The World’s Recovery

The coronavirus emerged because an an-human ecosystem was penetrated by humans and rejigged for exploitation. Maybe it was just two guys with a pickup truck – with the same mind that drills for oil in the arctic and mines at the bottom of the ocean

The coronavirus emerged because an an-human ecosystem was penetrated by humans and rejigged for exploitation. Maybe it was just two guys with a pickup truck – with the same mind that drills for oil in the arctic and mines at the bottom of the ocean

The World’s Recovery

By Peter Lynch, Architect and Guest Professor KTH Architecture Stockholm (Sweden)
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Corona Essays

Iwan Baan
We Need to Reorganize the City
We Need to Reorganize the City
'Home' has rarely been more of a life or death situation
Manuel Toz
Pandemien vil sætte sig dybe spor
Pandemien vil sætte sig dybe spor
Engang troede vi, at vi var usårlige. At teknologi og videnskab havde fortrængt overtro og fordomme, og at fremtiden tilhørte den teknologiske nyskabelses vidundere
Justin Paul Ware
Pandemics & Architecture
Pandemics & Architecture
Through this text, teachers and students of the Master Emergency + Resilience at the Università IUAV di Venezia search for a common understanding of the health crisis that is currently facing our planet
Photo by Mulyadi on Unsplash
The Very Nature of the Pandemic is about Human-Environment Relations
The Very Nature of the Pandemic is about Human-Environment Relations
Scientists have warned for a while that we overstep planetary boundaries, but our current economic system rests on and reproduces other boundaries
Byen blev pludselig meningsløs
Byen blev pludselig meningsløs
Vi har i skrivende stund ramt fjerde (eller er det femte?) uge af samfundets nedlukning. Solen skinner, for foråret er ikke sat i karantæne sammen med alle os andre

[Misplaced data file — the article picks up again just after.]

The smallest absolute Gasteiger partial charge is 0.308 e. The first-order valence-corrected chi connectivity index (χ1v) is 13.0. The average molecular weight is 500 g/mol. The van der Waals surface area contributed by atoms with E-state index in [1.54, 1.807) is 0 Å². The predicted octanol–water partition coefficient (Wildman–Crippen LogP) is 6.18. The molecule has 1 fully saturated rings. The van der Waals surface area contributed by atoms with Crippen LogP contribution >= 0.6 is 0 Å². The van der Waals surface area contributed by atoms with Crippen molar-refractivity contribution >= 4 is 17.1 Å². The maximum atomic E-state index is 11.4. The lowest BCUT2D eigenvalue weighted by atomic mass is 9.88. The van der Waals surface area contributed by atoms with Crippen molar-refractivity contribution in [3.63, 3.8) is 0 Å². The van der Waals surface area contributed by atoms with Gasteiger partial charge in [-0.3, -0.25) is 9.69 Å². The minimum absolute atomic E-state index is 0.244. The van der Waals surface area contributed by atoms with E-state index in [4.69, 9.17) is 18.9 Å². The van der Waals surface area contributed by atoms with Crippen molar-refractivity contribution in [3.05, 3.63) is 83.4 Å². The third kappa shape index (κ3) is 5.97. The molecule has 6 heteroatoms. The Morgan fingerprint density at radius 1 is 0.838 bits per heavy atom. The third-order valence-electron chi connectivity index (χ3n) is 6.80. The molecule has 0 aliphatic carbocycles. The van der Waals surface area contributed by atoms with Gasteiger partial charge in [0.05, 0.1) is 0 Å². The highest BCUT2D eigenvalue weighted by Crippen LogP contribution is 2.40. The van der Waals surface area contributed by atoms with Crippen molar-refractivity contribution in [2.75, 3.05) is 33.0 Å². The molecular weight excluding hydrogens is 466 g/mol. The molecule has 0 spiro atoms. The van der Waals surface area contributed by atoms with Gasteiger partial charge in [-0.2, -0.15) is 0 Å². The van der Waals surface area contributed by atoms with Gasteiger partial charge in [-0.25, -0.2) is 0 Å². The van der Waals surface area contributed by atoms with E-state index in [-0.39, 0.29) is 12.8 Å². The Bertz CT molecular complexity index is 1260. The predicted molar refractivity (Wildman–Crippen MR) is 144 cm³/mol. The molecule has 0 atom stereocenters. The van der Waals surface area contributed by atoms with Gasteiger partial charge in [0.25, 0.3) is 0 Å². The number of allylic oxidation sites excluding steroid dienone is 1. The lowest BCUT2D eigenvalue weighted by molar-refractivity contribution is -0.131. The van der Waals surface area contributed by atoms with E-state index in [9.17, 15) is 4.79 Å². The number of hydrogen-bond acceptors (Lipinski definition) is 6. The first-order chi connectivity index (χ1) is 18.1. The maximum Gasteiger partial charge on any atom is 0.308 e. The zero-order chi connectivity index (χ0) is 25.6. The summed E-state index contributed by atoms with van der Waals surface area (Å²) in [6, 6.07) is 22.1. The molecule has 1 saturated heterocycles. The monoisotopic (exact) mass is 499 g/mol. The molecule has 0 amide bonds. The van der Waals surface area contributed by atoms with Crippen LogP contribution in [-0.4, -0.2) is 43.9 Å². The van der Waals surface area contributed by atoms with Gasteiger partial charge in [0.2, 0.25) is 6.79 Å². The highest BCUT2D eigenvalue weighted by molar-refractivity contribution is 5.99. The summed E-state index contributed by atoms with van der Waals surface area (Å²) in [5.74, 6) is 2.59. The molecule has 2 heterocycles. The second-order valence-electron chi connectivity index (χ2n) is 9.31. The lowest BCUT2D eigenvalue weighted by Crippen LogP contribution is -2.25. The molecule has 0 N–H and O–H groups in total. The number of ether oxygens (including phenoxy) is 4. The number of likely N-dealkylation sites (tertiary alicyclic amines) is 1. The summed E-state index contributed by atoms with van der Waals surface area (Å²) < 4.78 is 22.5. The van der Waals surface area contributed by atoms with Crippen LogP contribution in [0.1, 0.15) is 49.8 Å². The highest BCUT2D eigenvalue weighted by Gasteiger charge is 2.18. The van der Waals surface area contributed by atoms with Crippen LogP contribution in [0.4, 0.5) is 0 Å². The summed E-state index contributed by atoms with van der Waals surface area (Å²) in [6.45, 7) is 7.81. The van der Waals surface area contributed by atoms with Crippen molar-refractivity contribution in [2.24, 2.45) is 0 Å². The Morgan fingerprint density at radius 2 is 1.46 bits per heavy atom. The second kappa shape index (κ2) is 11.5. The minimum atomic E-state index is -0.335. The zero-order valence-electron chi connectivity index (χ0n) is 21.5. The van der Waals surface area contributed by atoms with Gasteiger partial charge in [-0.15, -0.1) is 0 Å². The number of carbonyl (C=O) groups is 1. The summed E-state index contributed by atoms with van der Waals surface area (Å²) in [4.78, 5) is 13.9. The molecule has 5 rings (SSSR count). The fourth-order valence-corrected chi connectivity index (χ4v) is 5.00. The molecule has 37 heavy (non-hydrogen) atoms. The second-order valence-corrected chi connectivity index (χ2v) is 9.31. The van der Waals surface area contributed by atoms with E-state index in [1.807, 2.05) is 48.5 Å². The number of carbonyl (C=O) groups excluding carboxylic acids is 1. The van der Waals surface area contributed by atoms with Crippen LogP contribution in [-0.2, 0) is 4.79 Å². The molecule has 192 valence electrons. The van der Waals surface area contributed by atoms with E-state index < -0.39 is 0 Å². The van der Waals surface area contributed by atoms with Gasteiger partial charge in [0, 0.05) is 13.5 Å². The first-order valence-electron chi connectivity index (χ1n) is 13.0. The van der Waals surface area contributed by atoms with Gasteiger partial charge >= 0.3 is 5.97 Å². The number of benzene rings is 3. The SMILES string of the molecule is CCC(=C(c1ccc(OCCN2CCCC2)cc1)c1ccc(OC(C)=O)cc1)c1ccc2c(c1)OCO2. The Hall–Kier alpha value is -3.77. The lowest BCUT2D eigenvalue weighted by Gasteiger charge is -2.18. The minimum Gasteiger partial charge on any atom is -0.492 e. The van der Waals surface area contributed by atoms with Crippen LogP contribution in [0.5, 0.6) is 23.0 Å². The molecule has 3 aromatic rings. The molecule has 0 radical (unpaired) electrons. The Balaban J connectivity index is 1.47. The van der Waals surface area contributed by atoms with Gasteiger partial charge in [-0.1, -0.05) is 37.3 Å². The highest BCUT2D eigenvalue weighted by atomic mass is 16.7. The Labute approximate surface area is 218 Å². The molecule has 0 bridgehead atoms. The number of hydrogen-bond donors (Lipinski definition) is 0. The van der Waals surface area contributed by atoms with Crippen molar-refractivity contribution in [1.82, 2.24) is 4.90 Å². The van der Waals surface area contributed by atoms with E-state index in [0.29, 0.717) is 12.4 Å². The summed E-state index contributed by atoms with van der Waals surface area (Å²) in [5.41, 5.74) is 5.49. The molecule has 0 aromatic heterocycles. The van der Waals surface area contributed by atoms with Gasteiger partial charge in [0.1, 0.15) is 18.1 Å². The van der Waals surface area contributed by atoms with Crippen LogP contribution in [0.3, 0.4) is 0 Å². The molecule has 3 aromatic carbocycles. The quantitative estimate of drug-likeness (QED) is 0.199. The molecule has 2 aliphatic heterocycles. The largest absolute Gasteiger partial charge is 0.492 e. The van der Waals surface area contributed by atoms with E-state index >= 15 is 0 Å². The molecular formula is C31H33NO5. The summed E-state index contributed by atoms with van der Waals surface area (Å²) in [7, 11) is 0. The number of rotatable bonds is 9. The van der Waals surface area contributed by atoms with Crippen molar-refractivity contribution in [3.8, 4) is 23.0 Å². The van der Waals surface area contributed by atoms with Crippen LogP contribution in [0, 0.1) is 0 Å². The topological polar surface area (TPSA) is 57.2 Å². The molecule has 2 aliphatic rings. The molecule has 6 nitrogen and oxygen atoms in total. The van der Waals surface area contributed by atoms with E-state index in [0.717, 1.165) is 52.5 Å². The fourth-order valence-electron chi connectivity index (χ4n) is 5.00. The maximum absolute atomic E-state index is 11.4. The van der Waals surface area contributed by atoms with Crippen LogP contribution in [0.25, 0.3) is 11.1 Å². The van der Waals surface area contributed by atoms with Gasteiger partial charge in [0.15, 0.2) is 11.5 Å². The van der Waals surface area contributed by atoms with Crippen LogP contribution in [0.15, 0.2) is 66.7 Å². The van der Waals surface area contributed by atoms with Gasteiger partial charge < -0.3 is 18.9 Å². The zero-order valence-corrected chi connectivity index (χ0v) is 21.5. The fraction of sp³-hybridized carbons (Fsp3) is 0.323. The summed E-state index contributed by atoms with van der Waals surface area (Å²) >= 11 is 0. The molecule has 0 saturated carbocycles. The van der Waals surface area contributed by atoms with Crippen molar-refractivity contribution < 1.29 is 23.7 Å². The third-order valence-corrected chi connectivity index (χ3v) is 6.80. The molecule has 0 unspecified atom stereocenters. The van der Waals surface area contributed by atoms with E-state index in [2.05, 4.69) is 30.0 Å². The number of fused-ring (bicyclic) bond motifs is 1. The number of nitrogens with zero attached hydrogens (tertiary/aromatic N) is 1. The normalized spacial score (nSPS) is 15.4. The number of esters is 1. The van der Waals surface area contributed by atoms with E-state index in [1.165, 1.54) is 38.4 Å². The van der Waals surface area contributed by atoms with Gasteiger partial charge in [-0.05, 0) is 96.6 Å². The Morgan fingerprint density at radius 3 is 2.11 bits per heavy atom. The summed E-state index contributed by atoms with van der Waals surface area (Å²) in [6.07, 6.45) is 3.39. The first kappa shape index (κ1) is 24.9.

The Corona Crisis and the Built Environment
The Corona Crisis and the Built Environment
Planning of the Utopian City
Photo by Vlado Paunovic from Pexels
Tanker i en forandret by
Tanker i en forandret by
TÆNK, at kunne værdsætte at gå en tur. Nu, hvor det meste af verden er lukket ned, føler jeg mig taknemmelig over, at det er muligt – solen skinner, dagene bliver længere.
Gillian Vann
Spring Doesn’t Pause
Spring Doesn’t Pause
I just finished walking my dogs in Central Park North where everyone keeps their distance. Occasionally, a bicyclist wearing a mask and gloves whizzes past on the road above
A Naked City and a Creative Lockdown
A Naked City and a Creative Lockdown
As a part of my job and the activities inside Lima’s municipality, I had the chance of circulating amongst streets and avenues of my native city, having complete freedom in times of curfew and social distancing
The Corona Curtains
The Corona Curtains
The „shutdown“ is a nightmare for any restaurant, biergarten, bar and comparable facilites that are depending on people meeting each other
Re:habilitation
Re:habilitation
It is without a doubt that we wake up to something new and shocking every day in 2020. Our project deals with the current pandemic that is taking the world by storm: the COVID-19 coronavirus
Tam Wai
Covid-19 and Cities
Covid-19 and Cities
The impacts of COVID-19 have only been felt for less than two months in North America yet the number of articles already declaring the end of the city as we know it is staggering
Photo by NOAA on Unsplash
Nye sammenhænge
Nye sammenhænge
Store samfundsforandringer, krige, pandemier, naturkatastrofer, teknologiske nybrud og politiske omvæltninger har før skubbet og udfordret, men også udviklet samfundet og arkitekturen. Det vil ske igen, og vi arkitekter skal tage et medansvar for, at verden ikke lukker sig om sig selv, men udvikles